Waiting to pull over can be wise, but not necessary
This is in response to your recent article on officer identification. I had an experience that seems to me to be relative to your article.
Several years ago while living in California I was traveling home late at night on a narrow mountain road that was heavily treed on both sides of the road. It was very dark and there was little or no traffic and I knew the road quite well. I was tired but I had just 30 miles to go to get home. Before entering that stretch of road I stopped at a store and bought a can of caffeinated soda to help keep myself as alert as possible.
About halfway home I saw flashing lights in my rear view mirror. It appeared to be a police officer wanting me to pull over. However, in the darkness I could not be certain. There was no siren that I could hear.
I have seen many programs that warned people to pull off in a safe place considering the fact that many times people pose as police imposters for the purpose of robbing people (or worse) in such isolated places where better police officer identity is not possible or uncertain. Flashing roof lights can be obtained by anyone. Even police officer uniforms can be purchased at uniform supply stores.
I elected to slow down and turn on my car's distress lights. I traveled about 10 more miles until I reached a lighted service station that was open for business. It was only then that I was sure that the person was indeed a police officer. I immediately apologized to the officer for not stopping in response to his lights and gave him the reason why I had not.
The officer told me that I was exceeding the speed limit (63 in a 55 mph zone) without my realizing it. He also said I was crossing slightly over the center line. He suspected that I had been drinking.
He checked the can in my car and saw that it was only an empty Coke can.
After speaking with him for a few minutes he knew full well that I had not been drinking.
Now, did I do the right thing by not stopping in an isolated area? How would you have handled the situation? Thank you for your time for reading this rather long story but I think drivers do need to use caution by pulling over in a safe place. I don't think I would do anything differently. I still believe that it's better to risk a traffic citation than risk being robbed (or worse).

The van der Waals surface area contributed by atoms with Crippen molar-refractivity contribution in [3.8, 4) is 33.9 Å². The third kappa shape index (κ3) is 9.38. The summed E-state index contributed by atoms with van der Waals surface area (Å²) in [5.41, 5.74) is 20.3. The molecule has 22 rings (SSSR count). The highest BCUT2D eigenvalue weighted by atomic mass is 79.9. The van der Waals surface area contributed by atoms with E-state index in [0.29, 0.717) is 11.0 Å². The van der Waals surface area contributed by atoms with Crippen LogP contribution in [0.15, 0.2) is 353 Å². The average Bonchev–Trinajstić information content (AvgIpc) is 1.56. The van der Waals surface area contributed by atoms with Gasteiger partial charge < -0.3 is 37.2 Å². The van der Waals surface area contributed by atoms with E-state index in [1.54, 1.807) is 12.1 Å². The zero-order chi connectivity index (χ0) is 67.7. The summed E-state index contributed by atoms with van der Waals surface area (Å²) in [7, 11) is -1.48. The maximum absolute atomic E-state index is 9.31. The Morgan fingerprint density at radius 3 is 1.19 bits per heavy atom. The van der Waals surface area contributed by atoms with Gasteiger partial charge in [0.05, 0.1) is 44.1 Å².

— Robert J. Morgan, Eagle Point
Your story does bring up some good questions. My suggestion is that if a driver feels uncomfortable or suspicious about being stopped, then they should do just what you did and go to a public place to pull over. Now 10 miles seems a long way to go if I'd been following you, but I can think of a few of the outlying areas of Jackson County where that might occur. If it was me trying to stop you, then I'd have been pleased that you at least slowed down and put your hazard lights on and therefore at least communicated that you were aware of me and not failing to see me or trying to elude me. As in most traffic stops, if you gave a reasonable response for the decision you made, then I'm much more understanding to your point of view.
Police officers usually try to preplan where we want you to pull over and will activate our lights accordingly, hoping you see them and respond as we hope. One other suggestion, if you traveled 10 miles or so, then it probably took you at least 10 minutes to travel that far. In Jackson County the only agencies you'll find in such remote areas as you describe are pretty much limited to the Oregon State Police or the Sheriff's Office. You could try calling them, should you have a cell phone as most people do nowadays, and see if they have an officer trying to pull someone over at such and such a location. If they do, then you could feel secure that it is indeed a legitimate police officer trying to pull you over and feel comfortable pulling over sooner.
Dace Cochran, a patrol sergeant with the Jackson County Sheriff's Department, writes a weekly Q&A column on police issues for the Mail Tribune. Have a question for him? Write to Mail Tribune Newsroom, P.O. Box 1108, Medford, OR 97501, or e-mail email@example.com.